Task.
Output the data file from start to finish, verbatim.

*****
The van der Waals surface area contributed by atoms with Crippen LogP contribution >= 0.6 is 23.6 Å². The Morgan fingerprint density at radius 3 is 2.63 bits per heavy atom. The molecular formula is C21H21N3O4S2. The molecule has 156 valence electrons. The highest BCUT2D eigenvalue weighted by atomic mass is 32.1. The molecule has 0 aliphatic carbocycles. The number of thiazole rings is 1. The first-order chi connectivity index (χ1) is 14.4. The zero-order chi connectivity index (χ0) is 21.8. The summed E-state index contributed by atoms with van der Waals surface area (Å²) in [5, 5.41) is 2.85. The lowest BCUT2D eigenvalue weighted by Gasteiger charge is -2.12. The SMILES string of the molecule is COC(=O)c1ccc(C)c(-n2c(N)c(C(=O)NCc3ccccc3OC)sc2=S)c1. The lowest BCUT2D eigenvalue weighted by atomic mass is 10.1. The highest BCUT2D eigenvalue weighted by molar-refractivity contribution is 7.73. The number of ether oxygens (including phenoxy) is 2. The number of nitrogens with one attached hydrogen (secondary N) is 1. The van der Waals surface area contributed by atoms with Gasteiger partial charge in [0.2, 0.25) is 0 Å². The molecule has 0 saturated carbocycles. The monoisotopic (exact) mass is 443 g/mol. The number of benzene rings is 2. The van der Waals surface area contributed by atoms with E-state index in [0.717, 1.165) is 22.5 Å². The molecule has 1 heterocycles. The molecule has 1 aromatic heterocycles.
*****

The van der Waals surface area contributed by atoms with Crippen LogP contribution >= 0.6 is 23.6 Å². The Morgan fingerprint density at radius 3 is 2.63 bits per heavy atom. The molecular formula is C21H21N3O4S2. The molecule has 156 valence electrons. The highest BCUT2D eigenvalue weighted by atomic mass is 32.1. The molecule has 0 aliphatic carbocycles. The number of thiazole rings is 1. The first-order chi connectivity index (χ1) is 14.4. The zero-order chi connectivity index (χ0) is 21.8. The summed E-state index contributed by atoms with van der Waals surface area (Å²) in [5, 5.41) is 2.85. The lowest BCUT2D eigenvalue weighted by Gasteiger charge is -2.12. The SMILES string of the molecule is COC(=O)c1ccc(C)c(-n2c(N)c(C(=O)NCc3ccccc3OC)sc2=S)c1. The lowest BCUT2D eigenvalue weighted by atomic mass is 10.1. The highest BCUT2D eigenvalue weighted by molar-refractivity contribution is 7.73. The number of ether oxygens (including phenoxy) is 2. The number of nitrogens with one attached hydrogen (secondary N) is 1. The van der Waals surface area contributed by atoms with Gasteiger partial charge in [0.2, 0.25) is 0 Å². The molecule has 0 saturated carbocycles. The monoisotopic (exact) mass is 443 g/mol. The number of benzene rings is 2. The van der Waals surface area contributed by atoms with E-state index in [0.717, 1.165) is 22.5 Å². The molecule has 1 heterocycles. The molecule has 1 aromatic heterocycles.